April 11, 2023
National Volunteer Week | An interview with Mary Jane, a 20-year tutor
In honor of National Volunteer Week 2023, we chatted with Mary Jane, a volunteer in Reading Partners Silicon Valley who has been tutoring for twenty years. She was one of the original tutors when Reading Partners was called YES Reading in 2003!
This interview has been edited for clarity and length.
What’s your name, occupation, and Reading Partners region?
My name is Mary Jane Edwards and right now I’m tutoring at Milpitas Marshall Palmeroy School in Reading Partners Silicon Valley. I’m a retired ESL (English as a Second Language) adult education teacher.
How long have you been tutoring?
Well, I don’t remember the exact year when I started, but I think I have been tutoring for probably over 20 years.
You started back when Reading Partners was Yes! Reading, right?
That’s correct. I started tutoring at Bellhaven School which was in East Menlo Park, and that was the only site at that time. That’s where I started and it was called Yes! Reading.
What was Yes! Reading like?
Well, when I first started, Yes! Reading was very unstructured. Three ladies had started it because they recognized the problem of children falling behind in reading and not getting any help at the schools. And so there were a group of volunteers and we worked at the Bellhaven library, which was the school library. And I think the children were tested, or the teacher had a recommendation of what level they were at. But basically, we were on our own. I remember just choosing books from the library and trying to read them together.
And then later we had a classroom and I bought myself a first-grade phonics book, picked out lessons from there, made little flashcards, and played games with my student.
Oh, but there were certainly no plastic bags with lesson plans in them. It’s a lot more structured now.
Why did you decide to start tutoring all those years ago?
Well, I retired from my regular job as an ESL adult education teacher. And then for a few years, I volunteered in various adult education programs. For example, I tutored GED at Valley Medical Center and other one-on-one ESL programs that were very unsatisfactory. And then actually my aerobics instructor suggested Yes! Reading. I think she was a volunteer there and she said, maybe you would enjoy working with children. So, I took some early literacy classes and I enjoyed working with children very much.
How has your tutoring experience changed over the years?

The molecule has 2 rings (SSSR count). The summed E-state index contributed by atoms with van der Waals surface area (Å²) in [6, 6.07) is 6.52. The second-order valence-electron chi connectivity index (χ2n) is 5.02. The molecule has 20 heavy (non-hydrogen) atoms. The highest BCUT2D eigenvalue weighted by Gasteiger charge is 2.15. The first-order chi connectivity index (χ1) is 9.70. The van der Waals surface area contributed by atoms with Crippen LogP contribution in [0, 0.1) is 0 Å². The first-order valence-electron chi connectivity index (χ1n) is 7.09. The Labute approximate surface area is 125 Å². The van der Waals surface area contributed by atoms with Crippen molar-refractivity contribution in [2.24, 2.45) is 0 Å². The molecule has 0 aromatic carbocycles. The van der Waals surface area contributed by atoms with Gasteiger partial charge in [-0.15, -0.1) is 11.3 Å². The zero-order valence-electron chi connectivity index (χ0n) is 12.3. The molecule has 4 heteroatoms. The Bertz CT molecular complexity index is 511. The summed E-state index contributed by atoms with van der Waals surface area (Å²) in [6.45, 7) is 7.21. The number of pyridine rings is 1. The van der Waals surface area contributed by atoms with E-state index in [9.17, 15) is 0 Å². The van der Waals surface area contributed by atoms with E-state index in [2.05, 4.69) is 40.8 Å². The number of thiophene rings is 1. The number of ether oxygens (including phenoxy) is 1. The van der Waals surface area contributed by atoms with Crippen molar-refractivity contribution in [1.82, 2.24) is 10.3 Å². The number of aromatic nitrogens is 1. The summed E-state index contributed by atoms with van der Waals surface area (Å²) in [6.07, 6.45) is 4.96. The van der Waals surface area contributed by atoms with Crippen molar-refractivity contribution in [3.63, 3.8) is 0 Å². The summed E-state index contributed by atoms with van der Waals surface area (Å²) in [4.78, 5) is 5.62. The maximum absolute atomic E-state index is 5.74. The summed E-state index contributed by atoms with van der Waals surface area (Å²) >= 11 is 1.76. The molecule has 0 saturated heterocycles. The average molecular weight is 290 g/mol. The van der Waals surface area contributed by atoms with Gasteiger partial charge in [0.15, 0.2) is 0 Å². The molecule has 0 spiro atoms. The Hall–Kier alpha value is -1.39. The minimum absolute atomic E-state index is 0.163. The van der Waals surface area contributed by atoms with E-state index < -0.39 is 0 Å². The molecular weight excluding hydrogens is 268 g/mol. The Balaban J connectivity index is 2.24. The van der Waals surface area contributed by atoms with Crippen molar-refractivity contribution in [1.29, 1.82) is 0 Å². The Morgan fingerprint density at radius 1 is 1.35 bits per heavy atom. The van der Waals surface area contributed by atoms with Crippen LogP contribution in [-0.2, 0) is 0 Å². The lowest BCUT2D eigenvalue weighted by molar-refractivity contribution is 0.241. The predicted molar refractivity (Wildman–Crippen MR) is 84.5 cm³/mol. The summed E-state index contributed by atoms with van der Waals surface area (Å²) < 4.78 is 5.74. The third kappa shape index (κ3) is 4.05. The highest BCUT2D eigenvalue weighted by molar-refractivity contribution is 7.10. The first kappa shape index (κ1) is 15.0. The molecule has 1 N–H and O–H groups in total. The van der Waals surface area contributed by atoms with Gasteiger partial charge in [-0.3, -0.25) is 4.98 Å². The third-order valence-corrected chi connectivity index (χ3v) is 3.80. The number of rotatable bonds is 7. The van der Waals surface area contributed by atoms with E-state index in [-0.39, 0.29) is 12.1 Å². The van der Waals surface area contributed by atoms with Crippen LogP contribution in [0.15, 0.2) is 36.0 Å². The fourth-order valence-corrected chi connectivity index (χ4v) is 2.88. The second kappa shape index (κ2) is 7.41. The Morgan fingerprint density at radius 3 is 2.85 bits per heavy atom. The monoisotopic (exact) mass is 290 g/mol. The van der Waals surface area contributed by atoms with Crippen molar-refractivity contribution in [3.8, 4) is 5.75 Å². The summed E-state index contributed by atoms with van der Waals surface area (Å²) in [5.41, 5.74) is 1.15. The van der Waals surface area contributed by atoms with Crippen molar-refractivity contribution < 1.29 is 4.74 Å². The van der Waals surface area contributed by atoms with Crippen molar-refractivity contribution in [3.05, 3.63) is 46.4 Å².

Well, the structure definitely. And then of course during COVID, that was a completely new experience to teach virtually on Zoom.
But the actual experience of working with children and helping them become better readers, that has been the same. That has not changed that much.
What’s kept you coming back to Reading Partners year after year?
I keep coming back to Reading Partners because I enjoy working with children. I love to see their progress, their curiosity, and their eagerness to learn. And I also really believe that the path out of poverty is a good education. And the first step to that is being able to read. So partly it’s enjoyment for myself, and partly it’s a more serious concern and a wish to make a difference.
What’s a fond memory you have from your time tutoring?
One of my best memories is of a little girl who was repeating first grade and she had absolutely no clue about sound-letter correspondence. When I would ask her to sound out a word, she would look up at the ceiling and we struggled along.
And then I had her for a second year. By then she was in a first-second-year combination class. And something had happened over the summer, and suddenly she understood the sounds and the letters.
We breezed through the Beginning Readers program and she made beautiful progress. I think she was close to reading at grade level by the end of second grade. A couple of years later, I had other students, and I went to pick up a student at the library. And there was a fourth-grade class in the library and all of a sudden one little girl from the fourth-grade class ran over to me and hugged me.
And she said, “Oh teacher Mary Jane, I’m now reading at grade level! I’m in fourth grade. I love reading. I’m doing very well.”
I was just absolutely thrilled by that. It was a light bulb moment.
What’s some advice you have for other tutors?
Well, if you’re just thinking about it, it’s a great experience. It’s most enjoyable. I would advise you to have a lot of patience and keep an open mind, accept the child as he or she is, not what you would wish him or her to be. And above all, have fun and enjoy the experience.
What’s your favorite book?
Well, I usually enjoy the book that I’m reading at the moment, but if I had to go back over time, I would say my favorite book was Anna Karenina. It’s really 800-plus pages, but beautifully written. And you really can’t put it down once you start.
I read it as a very young woman. And then later in life, I saw movies that refreshed my memory. It gives you a beautiful picture of 19th-century Russian society, how women were treated, and the psychology of a woman who’s in love with someone she shouldn’t be in love with.
And there are a lot of subplots that are all very fascinating and give us a great picture of that society. So I enjoyed it. I enjoy historical novels. This isn’t exactly historical, but the background is, it gives you a very true picture of what was going on at that time. It’s one of the classics of literature, so it’s worth reading.